Ile Aux Aigrettes Island - Visit & Tour
- A 1 hour 30 minute tour of the island
- Boat trip from Pointe Jerome to Ile aux Aigrettes Island (takes about 10 minutes)
- Entrance to the island reserve
- Discovery of plants and animals, unique to Mauritius and found nowhere else in the world
- Visit the indigenous plant nursery
Monday - Saturday: 09:30| 10:00| 10:30| 13:30| 14:00
Sunday: 09:30| 10:00
1 hour 30 minutes
From Pointe Jerome (near Mahebourg)
Conditions & Additional info
Visit & Tour is suitable for any age.
Enjoy a visit and a 1.5 hours tour of the animal sanctuary of Ile aux Aigrettes Island.
The boat trip to Ile aux Aigrettes departs from Pointe Jerome. The tour on Ile aux Aigrettes takes about one and half hours with an additional 10 minutes each way for the boat trip.
As part of this tour you will discover Ile aux Aigrettes and enjoy original Mauritian nature with an expert guide alongside leading the way. You will get to see breath-taking scenery of the South East of Mauritius, and will be given a glimpse of the early history of Mauritius.
You will also get to see beautiful trees with strange names like Ox wood, Pipe wood, Rat wood and Bottle palm. There is also the chance to see a rare orchid in full bloom.
At the end of the tour, you will get to purchase souvenirs at the gift shop at the Visitors’ Centre. All revenues from the tour on the islands and from the gift shop are reinvested in the restoration and preservations of Ile aux Aigrettes.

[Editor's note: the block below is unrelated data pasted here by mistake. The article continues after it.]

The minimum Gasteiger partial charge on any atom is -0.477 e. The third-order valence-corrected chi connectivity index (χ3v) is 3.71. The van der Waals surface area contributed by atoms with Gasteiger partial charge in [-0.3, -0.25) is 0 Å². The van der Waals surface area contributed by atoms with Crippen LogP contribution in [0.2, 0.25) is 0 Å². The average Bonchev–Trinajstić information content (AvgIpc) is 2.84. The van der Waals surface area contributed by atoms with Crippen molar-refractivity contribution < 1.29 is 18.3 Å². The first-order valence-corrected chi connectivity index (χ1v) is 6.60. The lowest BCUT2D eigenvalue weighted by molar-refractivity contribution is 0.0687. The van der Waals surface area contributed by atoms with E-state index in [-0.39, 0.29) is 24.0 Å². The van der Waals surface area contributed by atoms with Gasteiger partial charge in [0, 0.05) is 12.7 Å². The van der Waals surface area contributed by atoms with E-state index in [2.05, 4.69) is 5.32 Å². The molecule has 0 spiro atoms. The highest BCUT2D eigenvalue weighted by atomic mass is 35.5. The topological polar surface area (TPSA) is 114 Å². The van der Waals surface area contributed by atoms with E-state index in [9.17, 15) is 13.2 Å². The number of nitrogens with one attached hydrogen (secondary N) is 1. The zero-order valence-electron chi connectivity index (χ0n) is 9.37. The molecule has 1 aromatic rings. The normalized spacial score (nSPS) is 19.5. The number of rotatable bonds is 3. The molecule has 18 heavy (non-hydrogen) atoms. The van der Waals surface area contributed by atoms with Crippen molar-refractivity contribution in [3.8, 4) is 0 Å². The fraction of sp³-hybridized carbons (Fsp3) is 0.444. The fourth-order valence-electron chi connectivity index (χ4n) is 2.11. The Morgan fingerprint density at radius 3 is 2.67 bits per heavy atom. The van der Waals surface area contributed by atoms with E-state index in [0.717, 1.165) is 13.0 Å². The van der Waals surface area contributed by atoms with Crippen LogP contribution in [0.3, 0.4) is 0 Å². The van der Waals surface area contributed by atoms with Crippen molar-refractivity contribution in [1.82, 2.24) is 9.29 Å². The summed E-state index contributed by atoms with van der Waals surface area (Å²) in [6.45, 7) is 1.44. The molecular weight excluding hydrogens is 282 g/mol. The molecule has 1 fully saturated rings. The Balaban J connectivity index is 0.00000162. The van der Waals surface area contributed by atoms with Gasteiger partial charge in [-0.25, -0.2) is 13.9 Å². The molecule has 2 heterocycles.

Following the tour to Ile aux Aigrettes, you will travel by motor boat back to Pointe Jerome.
More information about Ile aux Aigrettes
Ile aux Aigrettes is a tiny coral island (25 hectares) just off the coast of the town of Mahebourg. It is an internationally important conservation site that was declared a Nature Reserve in 1965. Ile aux Aigrettes got its name from a colony of Egrets, which inhabited the island during the 1600’s.
Some of the plants found in Ile aux Aigrettes grow nowhere else in the world and they form the last remnant of a coastal forest that once surrounded much of Mauritius. 18 Mauritian plant species which grow on the island are classified as endangered or very rare.
During the Second World War, Ile aux Aigrettes was used by the British as a military base and at this time much of the native forest was cleared. Following this period Ile aux Aigrettes was privately leased and was used for the breeding of goats.
In 1985 the Mauritian Wildlife Appeal Fund (MWAF) established a habitat rehabilitation and management project on Ile aux Aigrettes to restore the vegetation and fauna of the island to its original state.